Tuesday, November 20, 2012

It's Not a Tumor

I was friends with a girl in high school who acted like she was on the brink of death at least once a week.

While she did have one (minor) genuine physical ailment, for the most part, it was all exaggeration and moaning on her part.

It felt like every other conversation we had went something like this:

"Kristy, look at my eye.  Do you see my eye?"

"I see your eye.  It's definitely there."

"Do you see all that inflammation and pus?"

"I guess so."

"I have bacterial conjunctivitis.  I went to the doctor [who either hated her because she wouldn't leave him alone or loved her because she helped pay for his boat] this morning, he took one look, and sure enough:  bacterial conjunctivitis."

"So... you have pink eye.  Don't touch me."

Having a school nurse for a mother often came in handy with my dealings with her:  I was hard to impress when it came to medical ailments and rarely doled out any sympathy.  (Hey, Mom, remember that time I broke my hand, and it looked like a surgical glove that had been inflated and was all black and blue and nasty purple, and you were all, "No, you don't need to go to the hospital- oh, FINE, here's some ibuprofin"?  Have I mentioned that a time or twenty lately?)  Strangely enough, this only seemed to make her more desperate to impress me with the fact that her body was surely falling apart at the ripe old age of 15.

Well, if my relationship with my mom was training for that high school friendship, then that high school friendship was definitely training for my relationship with my daughter.

I'm starting to think Adelaide is a hypochondriac.

Every third day or so, she's coming to me with a different complaint:  "My left cheekbone feels swollen.  Does it look swollen to you?"  "My elbow joint feels a little loose today,"  "My stomach hurts,"  "My back hurts,"  "My knee hurts."

If I'm feeling generous, I'll give the ailing body part a cursory inspection, tell her to take a shower or go for a walk.  If I'm busy dealing with genuine emergencies, I'll tell her to lie down or to go do something worthwhile if she's that hungry for attention.

After arriving home from school yesterday, she spent most of the afternoon limping around, complaining of pain in her heel.  I finally had her lie down, took her sock off, and did a brief inspection.  It looked like a heel.  When I told her the shocking diagnosis, she asked if maybe I could call Grandma Lorri (AHAHAHA, like there's any sympathy to be gained in that quarter!) or look online.  I tried to explain the harbinger of doom that is WebMD and that there was no point in looking there, unless we wanted to convince ourselves that she has cancer of the heel or something.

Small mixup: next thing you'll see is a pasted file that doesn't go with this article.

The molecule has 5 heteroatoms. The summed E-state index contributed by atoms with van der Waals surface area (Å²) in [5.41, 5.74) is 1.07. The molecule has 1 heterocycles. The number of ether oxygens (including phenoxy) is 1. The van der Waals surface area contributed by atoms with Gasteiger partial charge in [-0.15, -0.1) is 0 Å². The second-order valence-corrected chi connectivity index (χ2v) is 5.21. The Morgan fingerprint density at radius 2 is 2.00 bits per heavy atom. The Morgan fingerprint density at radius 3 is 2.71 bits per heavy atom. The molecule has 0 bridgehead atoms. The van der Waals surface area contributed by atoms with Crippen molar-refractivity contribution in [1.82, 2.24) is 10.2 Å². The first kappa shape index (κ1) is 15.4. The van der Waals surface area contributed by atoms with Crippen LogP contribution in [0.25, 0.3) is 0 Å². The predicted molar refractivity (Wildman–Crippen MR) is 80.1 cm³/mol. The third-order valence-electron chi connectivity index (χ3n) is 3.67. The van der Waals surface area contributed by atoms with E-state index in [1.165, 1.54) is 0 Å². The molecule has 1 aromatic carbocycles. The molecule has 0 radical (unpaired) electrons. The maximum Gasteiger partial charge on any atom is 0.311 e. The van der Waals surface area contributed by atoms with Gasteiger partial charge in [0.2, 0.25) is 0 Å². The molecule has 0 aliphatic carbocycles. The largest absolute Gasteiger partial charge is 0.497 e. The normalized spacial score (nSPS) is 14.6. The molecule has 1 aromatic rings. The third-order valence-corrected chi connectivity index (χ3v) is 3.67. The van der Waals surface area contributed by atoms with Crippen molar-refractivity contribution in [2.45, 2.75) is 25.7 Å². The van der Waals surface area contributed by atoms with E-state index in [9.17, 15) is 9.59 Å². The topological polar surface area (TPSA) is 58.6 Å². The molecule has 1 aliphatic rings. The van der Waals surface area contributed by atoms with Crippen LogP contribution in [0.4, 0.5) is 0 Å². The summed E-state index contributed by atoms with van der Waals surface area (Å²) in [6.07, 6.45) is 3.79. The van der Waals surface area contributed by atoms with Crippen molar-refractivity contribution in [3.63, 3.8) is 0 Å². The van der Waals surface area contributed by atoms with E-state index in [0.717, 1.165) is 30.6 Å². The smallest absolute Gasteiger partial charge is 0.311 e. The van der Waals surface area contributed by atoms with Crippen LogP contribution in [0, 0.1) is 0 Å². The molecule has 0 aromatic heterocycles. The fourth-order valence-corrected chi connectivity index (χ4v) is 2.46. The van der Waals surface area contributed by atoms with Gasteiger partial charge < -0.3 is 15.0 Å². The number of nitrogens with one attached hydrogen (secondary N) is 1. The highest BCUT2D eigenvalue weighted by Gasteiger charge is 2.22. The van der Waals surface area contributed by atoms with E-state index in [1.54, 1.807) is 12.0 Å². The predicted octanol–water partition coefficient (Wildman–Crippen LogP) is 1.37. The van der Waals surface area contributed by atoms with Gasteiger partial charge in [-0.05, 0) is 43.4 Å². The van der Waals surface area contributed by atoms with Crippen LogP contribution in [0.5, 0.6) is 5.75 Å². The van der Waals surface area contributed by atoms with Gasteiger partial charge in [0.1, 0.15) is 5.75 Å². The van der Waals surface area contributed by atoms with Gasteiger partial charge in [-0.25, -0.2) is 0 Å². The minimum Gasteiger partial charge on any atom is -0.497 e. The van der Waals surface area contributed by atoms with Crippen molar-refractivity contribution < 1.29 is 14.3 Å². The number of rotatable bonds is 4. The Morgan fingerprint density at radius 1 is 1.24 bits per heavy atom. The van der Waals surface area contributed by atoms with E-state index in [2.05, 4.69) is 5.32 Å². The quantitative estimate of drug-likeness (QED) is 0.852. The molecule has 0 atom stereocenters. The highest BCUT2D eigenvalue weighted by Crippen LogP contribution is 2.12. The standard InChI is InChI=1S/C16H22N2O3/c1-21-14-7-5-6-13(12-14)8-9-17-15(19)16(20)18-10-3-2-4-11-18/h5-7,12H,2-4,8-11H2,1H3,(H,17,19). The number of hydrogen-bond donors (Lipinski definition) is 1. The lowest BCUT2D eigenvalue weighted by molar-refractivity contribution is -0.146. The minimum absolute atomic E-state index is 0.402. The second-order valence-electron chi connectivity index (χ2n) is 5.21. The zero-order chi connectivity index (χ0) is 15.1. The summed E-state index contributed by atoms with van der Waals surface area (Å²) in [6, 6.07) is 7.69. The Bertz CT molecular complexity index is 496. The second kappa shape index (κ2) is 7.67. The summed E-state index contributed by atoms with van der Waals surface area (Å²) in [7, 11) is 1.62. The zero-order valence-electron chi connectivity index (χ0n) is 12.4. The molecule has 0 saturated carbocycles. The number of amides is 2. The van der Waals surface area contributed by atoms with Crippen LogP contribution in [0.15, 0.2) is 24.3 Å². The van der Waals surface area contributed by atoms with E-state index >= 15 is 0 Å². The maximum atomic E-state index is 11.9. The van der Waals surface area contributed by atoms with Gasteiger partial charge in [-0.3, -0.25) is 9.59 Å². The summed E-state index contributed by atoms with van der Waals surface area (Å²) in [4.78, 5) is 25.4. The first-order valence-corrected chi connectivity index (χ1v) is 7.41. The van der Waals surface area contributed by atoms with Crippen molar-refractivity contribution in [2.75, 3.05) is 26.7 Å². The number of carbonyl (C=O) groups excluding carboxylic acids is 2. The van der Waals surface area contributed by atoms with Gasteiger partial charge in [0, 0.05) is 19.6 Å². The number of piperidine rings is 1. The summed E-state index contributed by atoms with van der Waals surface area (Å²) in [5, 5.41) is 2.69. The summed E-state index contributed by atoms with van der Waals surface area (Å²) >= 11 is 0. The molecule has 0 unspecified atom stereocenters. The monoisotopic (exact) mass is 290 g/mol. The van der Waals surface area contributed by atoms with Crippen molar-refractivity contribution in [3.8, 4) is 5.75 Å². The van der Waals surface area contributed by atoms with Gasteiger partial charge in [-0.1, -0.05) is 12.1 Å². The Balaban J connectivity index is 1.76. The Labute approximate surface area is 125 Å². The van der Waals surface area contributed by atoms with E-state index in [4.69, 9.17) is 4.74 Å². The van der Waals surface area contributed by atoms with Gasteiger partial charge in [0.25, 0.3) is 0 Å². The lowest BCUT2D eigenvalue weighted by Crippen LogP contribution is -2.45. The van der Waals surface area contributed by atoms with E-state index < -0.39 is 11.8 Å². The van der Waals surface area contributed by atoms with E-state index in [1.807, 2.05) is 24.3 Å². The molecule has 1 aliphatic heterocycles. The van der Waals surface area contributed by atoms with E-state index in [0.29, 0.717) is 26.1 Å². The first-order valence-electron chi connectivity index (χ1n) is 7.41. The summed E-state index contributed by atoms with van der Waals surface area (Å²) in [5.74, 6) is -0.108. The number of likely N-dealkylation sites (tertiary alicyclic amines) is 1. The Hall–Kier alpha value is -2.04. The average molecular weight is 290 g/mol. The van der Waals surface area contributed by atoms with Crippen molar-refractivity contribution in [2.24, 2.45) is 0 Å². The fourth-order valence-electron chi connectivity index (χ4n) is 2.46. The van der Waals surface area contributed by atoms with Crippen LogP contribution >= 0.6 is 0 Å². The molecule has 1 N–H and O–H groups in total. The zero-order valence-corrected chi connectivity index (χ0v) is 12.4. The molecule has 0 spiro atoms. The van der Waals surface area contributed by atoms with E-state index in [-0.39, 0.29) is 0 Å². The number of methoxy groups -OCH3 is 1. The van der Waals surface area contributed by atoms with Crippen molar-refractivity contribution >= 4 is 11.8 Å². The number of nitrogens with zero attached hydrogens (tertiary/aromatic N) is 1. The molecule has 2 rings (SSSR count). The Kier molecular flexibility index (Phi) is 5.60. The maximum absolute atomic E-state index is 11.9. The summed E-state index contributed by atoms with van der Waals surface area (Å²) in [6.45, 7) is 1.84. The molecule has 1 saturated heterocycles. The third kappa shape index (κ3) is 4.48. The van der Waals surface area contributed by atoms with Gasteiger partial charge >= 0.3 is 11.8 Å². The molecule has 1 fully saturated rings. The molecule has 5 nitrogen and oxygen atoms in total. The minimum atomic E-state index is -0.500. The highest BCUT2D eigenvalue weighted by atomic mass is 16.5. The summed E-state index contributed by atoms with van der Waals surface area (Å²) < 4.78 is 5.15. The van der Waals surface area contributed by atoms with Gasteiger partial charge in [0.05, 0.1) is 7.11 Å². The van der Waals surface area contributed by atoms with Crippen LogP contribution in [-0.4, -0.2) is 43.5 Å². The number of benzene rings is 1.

In the end, she made do with a heated rice pack (we use those things for absolutely everything: headaches, stomachaches, cancer of the heel, etc), and seemed to be walking normally by bedtime.

I did feel a little guilty last night, wondering if six-year-old's could suffer from bone spurs or plantar fasciitis, thinking that maybe this time I should have done at least a little research before brushing off our daughter's pain.

First thing this morning, however, Adelaide announced that she had figured out what was wrong with her foot:  Growing pains.  I was relieved by this sudden but vague announcement, right up until she told me about her newest problem.

She jammed her right pinky finger while eating breakfast this morning.  Could I maybe have a rice pack ready for her when she got home from school today?

I guess it's cheaper than drugs.


  1. Maybe she'd rather stay with me.....where it takes the school nurse to convince me I should take my child to the dr :) Does that mean I'm worse than your mom??????

    1. It's a nurse thing. And my mom has long maintained that it's different when it's your own kid. I don't remember exactly how she puts it. Maybe she'll read this comment and enlighten us all.

  2. "cancer of the heel" :-)

    I've had this same issue at times. This might not work for you, but Emma does not like going to the doctor (probably because she's generally healthy, so it seemed like every visit entailed a vaccination). So, if she complains about something that seems spurious, I tell her "well, if it keeps up, we'll have to schedule a visit with the doctor to check it out". That seems to separate the real from the imaginary pretty well.

    1. She begs me to take her to the doctor. Or to the emergency room. I'm not sure if it's attention, she actually believes something is wrong with her, I'm a terrible mother, or what.

  3. i'm pretty sure i knew the same girl in high school. can you even imagine how rough it is to be friends with that girl now that there's webmd?!

    my mom's a big fan of webmd. one time, she diagnosed atticus with rheumatoid fever, and another time he apparently had cancer of the throat. i'm not sure how i made it to adulthood without having gone through chemo at my mom's request.

    as a result, i'm more in the same camp as you: come to me if you're bleeding ounces at a time or going blind. otherwise, deal with it quietly on your own.

    1. I think there's one of those girls in every high school. I haven't met too many in adulthood, thankfully. Derek sometimes says I'm not sympathetic enough, but I kind of think it's just a mom thing.


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